The sorptivity, structure, and dynamics of liquid water-ethanol mixtures confined in alumina pores were studied by molecular dynamics simulations. Due to an effective stronger attraction between water and the alumina surface, our simulations show that water is preferentially adsorbed in alumina nanopores from bulk solutions of varying composition. These results are in good qualitative agreement with experimental data reported by Rao and Sircar (Adsorpt. Sci. Technol. 1993, 10, 93). Analysis of the simulated trajectories allows us to predict that water diffuses through the narrow pores more easily than ethanol, in part because of its smaller size. Our results suggest that...
Self-assembled surfactants on patterned surfaces: confinement and cooperative effects on aggregate morphology. - Suttipong, M; Grady, BP; Striolo, A
The adsorption and self-assembly of surfactants are ubiquitous processes in several technological applications, including the manufacture of nano-structured materials using bottom-up strategies. Although much is known about the adsorption of surfactants on homogeneous flat surfaces from experiments, theory, and simulations, limited information is available, in quantifiable terms, regarding the adsorption of surfactants on surfaces with chemical and/or morphological heterogeneity. In an effort to fill this knowledge gap, we report here results obtained using equilibrium dissipative particle dynamics (DPD) simulations for the adsorption of model surfactants onto patterned flat surfaces (i.e., flat surfaces with chemical heterogeneity). The patterns consist of one...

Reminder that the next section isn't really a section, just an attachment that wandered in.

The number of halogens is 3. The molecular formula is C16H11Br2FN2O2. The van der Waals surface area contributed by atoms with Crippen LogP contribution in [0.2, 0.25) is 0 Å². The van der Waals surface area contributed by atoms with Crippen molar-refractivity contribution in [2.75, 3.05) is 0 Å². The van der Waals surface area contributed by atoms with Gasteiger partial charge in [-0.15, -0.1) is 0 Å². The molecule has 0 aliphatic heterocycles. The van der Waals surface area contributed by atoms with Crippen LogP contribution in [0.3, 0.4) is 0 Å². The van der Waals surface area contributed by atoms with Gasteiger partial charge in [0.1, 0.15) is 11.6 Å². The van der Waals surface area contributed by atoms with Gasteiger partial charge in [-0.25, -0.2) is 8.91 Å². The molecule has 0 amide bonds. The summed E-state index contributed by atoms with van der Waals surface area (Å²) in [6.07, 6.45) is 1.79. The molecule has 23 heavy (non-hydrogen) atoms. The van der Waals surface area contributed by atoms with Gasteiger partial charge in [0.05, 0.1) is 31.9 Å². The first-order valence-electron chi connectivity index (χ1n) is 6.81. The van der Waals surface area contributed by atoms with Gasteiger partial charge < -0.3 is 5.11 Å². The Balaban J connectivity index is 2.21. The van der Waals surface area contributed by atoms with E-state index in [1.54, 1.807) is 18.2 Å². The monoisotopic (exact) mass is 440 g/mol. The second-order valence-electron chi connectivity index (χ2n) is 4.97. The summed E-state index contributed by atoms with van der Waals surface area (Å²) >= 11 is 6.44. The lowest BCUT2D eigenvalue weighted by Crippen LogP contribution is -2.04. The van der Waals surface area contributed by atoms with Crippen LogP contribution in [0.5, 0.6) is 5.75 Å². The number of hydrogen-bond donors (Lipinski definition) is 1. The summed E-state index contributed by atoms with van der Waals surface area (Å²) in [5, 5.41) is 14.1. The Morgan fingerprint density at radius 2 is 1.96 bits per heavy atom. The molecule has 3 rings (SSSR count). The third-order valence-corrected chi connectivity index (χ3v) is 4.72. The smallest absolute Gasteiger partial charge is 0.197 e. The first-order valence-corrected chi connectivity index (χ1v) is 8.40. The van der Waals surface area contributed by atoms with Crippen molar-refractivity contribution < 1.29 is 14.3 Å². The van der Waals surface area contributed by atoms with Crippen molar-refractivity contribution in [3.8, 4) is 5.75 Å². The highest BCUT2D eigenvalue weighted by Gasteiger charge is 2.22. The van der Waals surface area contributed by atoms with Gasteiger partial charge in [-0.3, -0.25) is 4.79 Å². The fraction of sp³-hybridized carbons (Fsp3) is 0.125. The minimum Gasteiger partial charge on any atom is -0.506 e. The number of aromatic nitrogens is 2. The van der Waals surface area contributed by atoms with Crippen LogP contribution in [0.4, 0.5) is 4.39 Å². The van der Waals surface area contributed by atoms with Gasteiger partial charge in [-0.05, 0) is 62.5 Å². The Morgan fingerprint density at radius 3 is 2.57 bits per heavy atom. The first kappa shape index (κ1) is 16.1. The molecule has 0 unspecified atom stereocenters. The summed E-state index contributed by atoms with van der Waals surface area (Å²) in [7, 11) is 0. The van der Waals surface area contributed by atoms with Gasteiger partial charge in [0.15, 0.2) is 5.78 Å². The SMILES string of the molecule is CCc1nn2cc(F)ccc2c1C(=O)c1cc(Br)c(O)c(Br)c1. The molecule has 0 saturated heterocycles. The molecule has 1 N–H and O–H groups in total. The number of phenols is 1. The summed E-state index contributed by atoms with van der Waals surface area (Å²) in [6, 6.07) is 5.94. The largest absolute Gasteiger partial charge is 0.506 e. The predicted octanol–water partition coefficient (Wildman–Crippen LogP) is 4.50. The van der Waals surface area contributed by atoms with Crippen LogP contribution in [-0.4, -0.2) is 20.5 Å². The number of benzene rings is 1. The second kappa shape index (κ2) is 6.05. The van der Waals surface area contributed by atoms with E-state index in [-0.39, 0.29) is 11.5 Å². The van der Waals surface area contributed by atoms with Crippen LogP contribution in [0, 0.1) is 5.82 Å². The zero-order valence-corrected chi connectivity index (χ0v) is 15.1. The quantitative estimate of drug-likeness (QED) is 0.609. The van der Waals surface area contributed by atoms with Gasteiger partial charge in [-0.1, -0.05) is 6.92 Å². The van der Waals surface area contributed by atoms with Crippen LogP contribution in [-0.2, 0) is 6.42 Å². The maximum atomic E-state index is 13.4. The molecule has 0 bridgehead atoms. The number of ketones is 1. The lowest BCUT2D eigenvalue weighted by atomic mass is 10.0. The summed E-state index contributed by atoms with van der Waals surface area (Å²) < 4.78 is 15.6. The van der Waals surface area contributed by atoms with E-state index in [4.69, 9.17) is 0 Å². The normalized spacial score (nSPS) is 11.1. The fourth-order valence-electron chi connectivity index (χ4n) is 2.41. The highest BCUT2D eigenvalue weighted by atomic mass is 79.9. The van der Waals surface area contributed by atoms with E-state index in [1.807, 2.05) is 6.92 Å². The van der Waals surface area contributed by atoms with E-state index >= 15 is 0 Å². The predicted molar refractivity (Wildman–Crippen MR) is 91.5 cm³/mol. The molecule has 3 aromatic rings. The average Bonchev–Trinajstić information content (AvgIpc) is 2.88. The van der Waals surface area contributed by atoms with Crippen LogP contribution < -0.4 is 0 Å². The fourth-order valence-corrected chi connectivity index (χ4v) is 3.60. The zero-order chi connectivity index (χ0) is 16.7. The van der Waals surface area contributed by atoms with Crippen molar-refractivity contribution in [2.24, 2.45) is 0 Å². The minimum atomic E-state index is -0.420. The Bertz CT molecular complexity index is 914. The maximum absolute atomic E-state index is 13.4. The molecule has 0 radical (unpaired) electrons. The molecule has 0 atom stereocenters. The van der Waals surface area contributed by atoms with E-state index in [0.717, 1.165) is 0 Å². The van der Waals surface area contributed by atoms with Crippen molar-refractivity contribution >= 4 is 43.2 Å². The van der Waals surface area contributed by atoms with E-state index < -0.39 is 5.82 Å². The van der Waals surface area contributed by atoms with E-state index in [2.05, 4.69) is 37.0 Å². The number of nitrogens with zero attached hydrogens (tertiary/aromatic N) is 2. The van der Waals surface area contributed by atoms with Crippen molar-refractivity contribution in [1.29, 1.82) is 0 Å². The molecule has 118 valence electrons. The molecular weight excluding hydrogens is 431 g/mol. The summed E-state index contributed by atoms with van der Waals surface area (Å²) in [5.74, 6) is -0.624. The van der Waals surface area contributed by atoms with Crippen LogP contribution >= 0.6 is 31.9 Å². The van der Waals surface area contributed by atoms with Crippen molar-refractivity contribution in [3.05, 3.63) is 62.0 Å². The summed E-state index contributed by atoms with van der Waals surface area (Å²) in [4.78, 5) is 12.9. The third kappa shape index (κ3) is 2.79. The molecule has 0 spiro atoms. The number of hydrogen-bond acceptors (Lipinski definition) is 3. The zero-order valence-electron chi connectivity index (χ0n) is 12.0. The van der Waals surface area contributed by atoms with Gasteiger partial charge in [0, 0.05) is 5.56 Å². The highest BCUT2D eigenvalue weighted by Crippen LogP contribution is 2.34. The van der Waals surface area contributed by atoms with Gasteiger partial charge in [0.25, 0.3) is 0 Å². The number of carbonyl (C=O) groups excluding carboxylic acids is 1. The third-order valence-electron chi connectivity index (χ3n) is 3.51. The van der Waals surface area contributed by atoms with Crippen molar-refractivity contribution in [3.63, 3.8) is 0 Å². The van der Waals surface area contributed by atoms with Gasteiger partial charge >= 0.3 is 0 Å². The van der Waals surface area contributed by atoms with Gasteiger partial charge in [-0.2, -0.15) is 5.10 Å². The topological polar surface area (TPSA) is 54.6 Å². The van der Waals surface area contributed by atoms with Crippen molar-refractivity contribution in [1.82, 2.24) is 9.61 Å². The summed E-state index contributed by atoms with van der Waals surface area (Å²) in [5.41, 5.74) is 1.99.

Competitive surfactant adsorption of AOT and Tween 20 on gold measured using a quartz crystal microbalance with dissipation. - Thavorn, J; Hamon, JJ; Kitiyanan, B; Striolo, A; Grady, BP
Competitive surfactant adsorption of anionic surfactant AOT and nonionic surfactant Tween 20 on gold was investigated by using a quartz crystal microbalance with dissipation (QCM-D) at 25 °C. The adsorption isotherm of pure AOT did not reach a plateau at the CMC, but rather adsorption continued to increase gradually at concentrations higher than the CMC before reaching a plateau. This behavior is evidence of competitive adsorption between AOT and impurities. The adsorbed layer of AOT on gold became more viscoelastic as the concentration of AOT increased. Tween 20 reached the plateau adsorption on gold before its concentration reached the CMC,...
Ellipsoidal Janus nanoparticles adsorbed at the water-oil interface: some evidence of emergent behavior. - Luu, XC; Yu, J; Striolo, A
The equilibrium behavior of ellipsoidal Janus nanoparticles at water-oil interfaces was investigated using dissipative particle dynamics simulations. It was found that the orientation of the nanoparticles with respect to the interface depends on nanoparticle aspect ratio, on the amount of polar vs nonpolar surface groups, and on the interactions between the nanoparticles surface groups and aqueous and nonaqueous solvents. The changes in nanoparticle orientation are not always monotonic, probably because of a competition between different driving forces. For nanoparticles of high aspect ratio, steric effects seem to cause an isotropic-to-nematic phase transition as the surface coverage increases. It was observed...